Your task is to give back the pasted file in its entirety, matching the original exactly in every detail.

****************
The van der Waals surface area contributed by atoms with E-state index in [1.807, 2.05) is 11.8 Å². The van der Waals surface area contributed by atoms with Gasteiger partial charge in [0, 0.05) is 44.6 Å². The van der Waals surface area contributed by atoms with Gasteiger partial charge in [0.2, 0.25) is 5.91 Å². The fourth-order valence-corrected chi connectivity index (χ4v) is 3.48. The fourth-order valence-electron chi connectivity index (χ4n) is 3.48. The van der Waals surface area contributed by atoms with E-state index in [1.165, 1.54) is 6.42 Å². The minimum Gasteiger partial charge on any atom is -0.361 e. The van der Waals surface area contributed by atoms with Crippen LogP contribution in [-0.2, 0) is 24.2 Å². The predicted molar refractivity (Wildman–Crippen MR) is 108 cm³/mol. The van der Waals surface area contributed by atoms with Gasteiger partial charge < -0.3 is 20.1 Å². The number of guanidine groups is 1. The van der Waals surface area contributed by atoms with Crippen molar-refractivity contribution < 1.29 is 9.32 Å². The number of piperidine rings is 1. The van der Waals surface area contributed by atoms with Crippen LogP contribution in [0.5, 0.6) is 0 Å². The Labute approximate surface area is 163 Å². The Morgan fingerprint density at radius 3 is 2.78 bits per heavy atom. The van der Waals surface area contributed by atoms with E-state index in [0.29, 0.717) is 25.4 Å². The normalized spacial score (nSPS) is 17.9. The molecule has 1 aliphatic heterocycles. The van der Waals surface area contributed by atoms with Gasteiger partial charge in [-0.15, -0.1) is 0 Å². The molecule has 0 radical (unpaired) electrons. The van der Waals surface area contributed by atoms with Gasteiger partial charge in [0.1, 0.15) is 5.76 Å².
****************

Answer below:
The van der Waals surface area contributed by atoms with E-state index in [1.807, 2.05) is 11.8 Å². The van der Waals surface area contributed by atoms with Gasteiger partial charge in [0, 0.05) is 44.6 Å². The van der Waals surface area contributed by atoms with Gasteiger partial charge in [0.2, 0.25) is 5.91 Å². The fourth-order valence-corrected chi connectivity index (χ4v) is 3.48. The fourth-order valence-electron chi connectivity index (χ4n) is 3.48. The van der Waals surface area contributed by atoms with E-state index in [1.165, 1.54) is 6.42 Å². The minimum Gasteiger partial charge on any atom is -0.361 e. The van der Waals surface area contributed by atoms with Crippen LogP contribution in [-0.2, 0) is 24.2 Å². The predicted molar refractivity (Wildman–Crippen MR) is 108 cm³/mol. The van der Waals surface area contributed by atoms with Gasteiger partial charge < -0.3 is 20.1 Å². The number of guanidine groups is 1. The van der Waals surface area contributed by atoms with Crippen molar-refractivity contribution < 1.29 is 9.32 Å². The number of piperidine rings is 1. The van der Waals surface area contributed by atoms with Crippen LogP contribution in [0.5, 0.6) is 0 Å². The Labute approximate surface area is 163 Å². The Morgan fingerprint density at radius 3 is 2.78 bits per heavy atom. The van der Waals surface area contributed by atoms with E-state index in [0.29, 0.717) is 25.4 Å². The normalized spacial score (nSPS) is 17.9. The molecule has 1 aliphatic heterocycles. The van der Waals surface area contributed by atoms with Gasteiger partial charge in [-0.15, -0.1) is 0 Å². The molecule has 0 radical (unpaired) electrons. The van der Waals surface area contributed by atoms with Gasteiger partial charge in [0.1, 0.15) is 5.76 Å².